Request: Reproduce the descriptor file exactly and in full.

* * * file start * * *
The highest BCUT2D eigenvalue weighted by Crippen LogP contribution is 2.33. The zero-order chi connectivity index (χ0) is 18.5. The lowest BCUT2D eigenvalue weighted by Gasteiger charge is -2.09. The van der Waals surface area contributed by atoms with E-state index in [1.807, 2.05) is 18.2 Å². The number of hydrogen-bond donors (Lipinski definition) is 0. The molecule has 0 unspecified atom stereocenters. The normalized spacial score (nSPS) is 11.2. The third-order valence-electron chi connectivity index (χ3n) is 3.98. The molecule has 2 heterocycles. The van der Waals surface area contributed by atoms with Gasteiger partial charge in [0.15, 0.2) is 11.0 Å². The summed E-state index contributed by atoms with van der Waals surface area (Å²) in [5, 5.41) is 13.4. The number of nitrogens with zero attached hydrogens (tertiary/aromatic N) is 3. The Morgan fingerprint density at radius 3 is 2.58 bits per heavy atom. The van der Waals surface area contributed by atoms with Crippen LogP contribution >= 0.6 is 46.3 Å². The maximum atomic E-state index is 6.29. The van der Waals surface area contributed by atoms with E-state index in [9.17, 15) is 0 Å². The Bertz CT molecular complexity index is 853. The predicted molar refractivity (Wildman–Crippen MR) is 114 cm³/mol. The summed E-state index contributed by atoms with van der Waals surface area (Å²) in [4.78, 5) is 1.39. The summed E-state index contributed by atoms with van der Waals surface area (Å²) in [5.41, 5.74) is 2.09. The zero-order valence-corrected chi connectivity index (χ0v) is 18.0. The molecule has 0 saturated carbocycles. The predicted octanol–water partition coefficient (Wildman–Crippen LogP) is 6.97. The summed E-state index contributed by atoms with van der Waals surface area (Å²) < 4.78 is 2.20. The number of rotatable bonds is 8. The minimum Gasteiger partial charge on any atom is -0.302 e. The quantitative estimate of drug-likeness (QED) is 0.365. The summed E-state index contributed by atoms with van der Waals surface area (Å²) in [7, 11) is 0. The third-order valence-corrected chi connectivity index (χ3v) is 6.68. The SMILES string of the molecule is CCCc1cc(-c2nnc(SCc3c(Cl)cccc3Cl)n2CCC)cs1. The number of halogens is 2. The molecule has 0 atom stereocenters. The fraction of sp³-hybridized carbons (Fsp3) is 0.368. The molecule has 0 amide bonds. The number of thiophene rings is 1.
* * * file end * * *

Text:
The highest BCUT2D eigenvalue weighted by Crippen LogP contribution is 2.33. The zero-order chi connectivity index (χ0) is 18.5. The lowest BCUT2D eigenvalue weighted by Gasteiger charge is -2.09. The van der Waals surface area contributed by atoms with E-state index in [1.807, 2.05) is 18.2 Å². The number of hydrogen-bond donors (Lipinski definition) is 0. The molecule has 0 unspecified atom stereocenters. The normalized spacial score (nSPS) is 11.2. The third-order valence-electron chi connectivity index (χ3n) is 3.98. The molecule has 2 heterocycles. The van der Waals surface area contributed by atoms with Gasteiger partial charge in [0.15, 0.2) is 11.0 Å². The summed E-state index contributed by atoms with van der Waals surface area (Å²) in [5, 5.41) is 13.4. The number of nitrogens with zero attached hydrogens (tertiary/aromatic N) is 3. The Morgan fingerprint density at radius 3 is 2.58 bits per heavy atom. The van der Waals surface area contributed by atoms with Crippen LogP contribution >= 0.6 is 46.3 Å². The maximum atomic E-state index is 6.29. The van der Waals surface area contributed by atoms with E-state index in [9.17, 15) is 0 Å². The Bertz CT molecular complexity index is 853. The predicted molar refractivity (Wildman–Crippen MR) is 114 cm³/mol. The summed E-state index contributed by atoms with van der Waals surface area (Å²) in [4.78, 5) is 1.39. The summed E-state index contributed by atoms with van der Waals surface area (Å²) in [5.41, 5.74) is 2.09. The zero-order valence-corrected chi connectivity index (χ0v) is 18.0. The molecule has 0 saturated carbocycles. The predicted octanol–water partition coefficient (Wildman–Crippen LogP) is 6.97. The summed E-state index contributed by atoms with van der Waals surface area (Å²) < 4.78 is 2.20. The number of rotatable bonds is 8. The minimum Gasteiger partial charge on any atom is -0.302 e. The quantitative estimate of drug-likeness (QED) is 0.365. The summed E-state index contributed by atoms with van der Waals surface area (Å²) in [7, 11) is 0. The third-order valence-corrected chi connectivity index (χ3v) is 6.68. The SMILES string of the molecule is CCCc1cc(-c2nnc(SCc3c(Cl)cccc3Cl)n2CCC)cs1. The number of halogens is 2. The molecule has 0 atom stereocenters. The fraction of sp³-hybridized carbons (Fsp3) is 0.368. The molecule has 0 amide bonds. The number of thiophene rings is 1.